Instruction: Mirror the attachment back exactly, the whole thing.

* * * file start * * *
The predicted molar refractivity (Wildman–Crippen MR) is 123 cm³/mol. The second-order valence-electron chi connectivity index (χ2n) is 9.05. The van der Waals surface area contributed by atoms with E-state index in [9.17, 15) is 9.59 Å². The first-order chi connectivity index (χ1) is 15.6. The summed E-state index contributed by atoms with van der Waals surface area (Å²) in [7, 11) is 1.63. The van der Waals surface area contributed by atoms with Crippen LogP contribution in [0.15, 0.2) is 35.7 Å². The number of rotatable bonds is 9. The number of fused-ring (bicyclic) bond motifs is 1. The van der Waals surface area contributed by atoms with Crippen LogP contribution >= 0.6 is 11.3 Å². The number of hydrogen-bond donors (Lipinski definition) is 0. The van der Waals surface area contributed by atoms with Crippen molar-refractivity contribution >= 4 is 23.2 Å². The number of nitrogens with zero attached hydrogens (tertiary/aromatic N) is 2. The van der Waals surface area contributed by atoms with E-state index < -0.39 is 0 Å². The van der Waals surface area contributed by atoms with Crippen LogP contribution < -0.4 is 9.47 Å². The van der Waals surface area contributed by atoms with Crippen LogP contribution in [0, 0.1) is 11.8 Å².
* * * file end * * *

The predicted molar refractivity (Wildman–Crippen MR) is 123 cm³/mol. The second-order valence-electron chi connectivity index (χ2n) is 9.05. The van der Waals surface area contributed by atoms with E-state index in [9.17, 15) is 9.59 Å². The first-order chi connectivity index (χ1) is 15.6. The summed E-state index contributed by atoms with van der Waals surface area (Å²) in [7, 11) is 1.63. The van der Waals surface area contributed by atoms with Crippen LogP contribution in [0.15, 0.2) is 35.7 Å². The number of rotatable bonds is 9. The number of fused-ring (bicyclic) bond motifs is 1. The van der Waals surface area contributed by atoms with Crippen LogP contribution >= 0.6 is 11.3 Å². The number of hydrogen-bond donors (Lipinski definition) is 0. The van der Waals surface area contributed by atoms with Crippen molar-refractivity contribution >= 4 is 23.2 Å². The number of nitrogens with zero attached hydrogens (tertiary/aromatic N) is 2. The van der Waals surface area contributed by atoms with E-state index < -0.39 is 0 Å². The van der Waals surface area contributed by atoms with Crippen LogP contribution < -0.4 is 9.47 Å². The van der Waals surface area contributed by atoms with Crippen LogP contribution in [0, 0.1) is 11.8 Å².